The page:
I do not a believer in this philosophy. I let my engine warm up some before I drive it. In the warm weather only for a minute or so and in the winter upwards of 5 minutes. My engine is a lot happier and smoother when I do this.
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PostPosted: Tue Mar 10, 2015 8:59 pm    Post subject: Reply with quote

I do what the manual says "just drive" you also have an oil heater, so.
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PostPosted: Tue Mar 10, 2015 9:03 pm    Post subject: Reply with quote

richparker wrote:
asiab3 wrote:
We want the engine to warm up as quickly as possible, and we do that by driving away without racing the engine.

Robbie


I do not a believer in this philosophy. I let my engine warm up some before I drive it. In the warm weather only for a minute or so and in the winter upwards of 5 minutes. My engine is a lot happier and smoother when I do this.


What's interesting about this is-

1) A stock VW engine with ALL the original, STOCK items in place (tins, thermostat, flaps, pre-heater flap working on the oil bath, clear pre-heat tubes on the carb manifold, etc. Everything the engine came with new. You can absolutely fire it off and drive it cold out the drive way with excellent driveability. My 69 bug is this example.

2) A non-stock VW engine. After market, single header exhaust which provides poor pre-heat to the carb manifold (even with the holes drilled out on the exhaust manifold) on a 1776 engine with a Solex 30/31 carb. No preheat to the oil bath, no thermostat but flaps welded in the open position.
This engine REQUIRES a 4-5 minute warm up before its decently driveable. Once it reaches temperature, it runs beautifully. I'm going to weld a small 1/2" pipe from the pre-heat hole to the bottom of the manifold by where the pipes merge. I've read it get the hot exhaust flow thru the carb manifold pre-heat pipe MUCH better. I'm going to be interested in the difference.
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PostPosted: Tue Mar 10, 2015 11:32 pm    Post subject: Reply with quote

richparker wrote:
asiab3 wrote:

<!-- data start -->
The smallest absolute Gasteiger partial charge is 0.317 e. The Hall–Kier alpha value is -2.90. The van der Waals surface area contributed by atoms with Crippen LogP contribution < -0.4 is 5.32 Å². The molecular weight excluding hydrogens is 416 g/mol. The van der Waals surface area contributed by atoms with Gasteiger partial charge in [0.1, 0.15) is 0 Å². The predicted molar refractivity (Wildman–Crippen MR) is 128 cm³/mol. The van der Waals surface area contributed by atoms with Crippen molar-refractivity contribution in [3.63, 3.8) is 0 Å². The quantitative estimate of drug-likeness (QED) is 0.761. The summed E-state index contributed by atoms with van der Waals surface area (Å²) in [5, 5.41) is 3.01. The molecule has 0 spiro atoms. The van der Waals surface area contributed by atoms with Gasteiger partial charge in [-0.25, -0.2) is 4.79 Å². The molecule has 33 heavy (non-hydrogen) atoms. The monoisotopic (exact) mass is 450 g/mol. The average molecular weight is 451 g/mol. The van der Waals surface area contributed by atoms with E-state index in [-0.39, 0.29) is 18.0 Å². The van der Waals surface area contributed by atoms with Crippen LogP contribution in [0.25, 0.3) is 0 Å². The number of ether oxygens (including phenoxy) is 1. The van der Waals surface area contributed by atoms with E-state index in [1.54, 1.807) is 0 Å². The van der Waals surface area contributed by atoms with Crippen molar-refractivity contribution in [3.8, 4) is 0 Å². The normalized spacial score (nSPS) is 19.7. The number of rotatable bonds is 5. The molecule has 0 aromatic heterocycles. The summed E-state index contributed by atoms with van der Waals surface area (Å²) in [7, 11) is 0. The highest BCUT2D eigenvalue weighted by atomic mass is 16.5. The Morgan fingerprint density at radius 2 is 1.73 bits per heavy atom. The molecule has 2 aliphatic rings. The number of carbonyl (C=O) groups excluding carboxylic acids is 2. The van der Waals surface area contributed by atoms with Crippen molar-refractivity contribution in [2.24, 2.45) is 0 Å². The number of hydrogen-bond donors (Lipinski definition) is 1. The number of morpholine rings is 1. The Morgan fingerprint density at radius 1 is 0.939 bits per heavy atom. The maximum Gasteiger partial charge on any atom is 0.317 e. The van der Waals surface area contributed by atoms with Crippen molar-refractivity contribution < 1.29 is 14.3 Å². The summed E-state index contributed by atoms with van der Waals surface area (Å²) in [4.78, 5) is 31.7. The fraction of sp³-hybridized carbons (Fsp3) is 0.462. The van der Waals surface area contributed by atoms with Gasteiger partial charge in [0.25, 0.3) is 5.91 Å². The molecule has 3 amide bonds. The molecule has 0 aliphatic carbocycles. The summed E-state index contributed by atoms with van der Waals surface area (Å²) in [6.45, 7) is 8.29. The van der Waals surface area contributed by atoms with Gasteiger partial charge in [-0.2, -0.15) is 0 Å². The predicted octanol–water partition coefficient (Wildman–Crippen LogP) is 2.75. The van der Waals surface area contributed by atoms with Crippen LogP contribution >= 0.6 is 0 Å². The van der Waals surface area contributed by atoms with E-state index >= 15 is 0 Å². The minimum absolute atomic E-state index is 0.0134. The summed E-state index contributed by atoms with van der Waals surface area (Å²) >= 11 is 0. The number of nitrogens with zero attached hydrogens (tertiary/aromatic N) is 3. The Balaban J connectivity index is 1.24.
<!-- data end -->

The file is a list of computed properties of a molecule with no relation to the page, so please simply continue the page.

We want the engine to warm up as quickly as possible, and we do that by driving away without racing the engine.

Robbie




I do not a believe in this philosophy. I let my engine warm up some before I drive it. In the warm weather only for a minute or so and in the winter upwards of 5 minutes. My engine is a lot happier and smoother when I do this.



This is probably off topic. I'll post it because I still think it's a "Muir no-no."


There is a stark difference between warming the metallurgy of the case, cylinder, and head junctions, and good air/fuel mixture achieved by the induction system being warmed up. When we discuss this in real detail (so not like Muir Wink ) we should specify what is getting warmed up. Oil? Heads? Manifold? Exhaust gasses? Just like how an entire engine doesn't over heat, (one part or system will,) let's talk about the systems that matter:

We want the case, cylinders, and heads to reach operating temperature as quick as possible. This is not up for debate, as it affects both the performance and longevity of the engine.

Because of the endothermic-esque nature of fuel and air mixing, every engine will respond differently to variations on air temperature, humidity, fuel temperature/composition, and manifold length/shape/temperature. Since there is a large difference in all our induction setups, we will naturally have different methods for achieving roadability. My skepticism arises when taking steps to make the bus drivable negatively impacts the metallurgy and work that I put in to making sure the clearances and assembly of my engine are perfect.

We want the oil to get up to temperature quickly too, so we don't allow moisture and acids to accumulate. Again, we can debate temp numbers all day with no results, but we must somehow warm up the oil.

Like the oil, our cold exhaust systems can also hold a great deal of moisture. We can get rid of the water by boiling it off with a fully-warm exhaust system and a sufficient-length drive.

Now I'm all warmed up,
Robbie
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PostPosted: Tue Mar 10, 2015 11:53 pm    Post subject: Reply with quote

richparker wrote:
asiab3 wrote: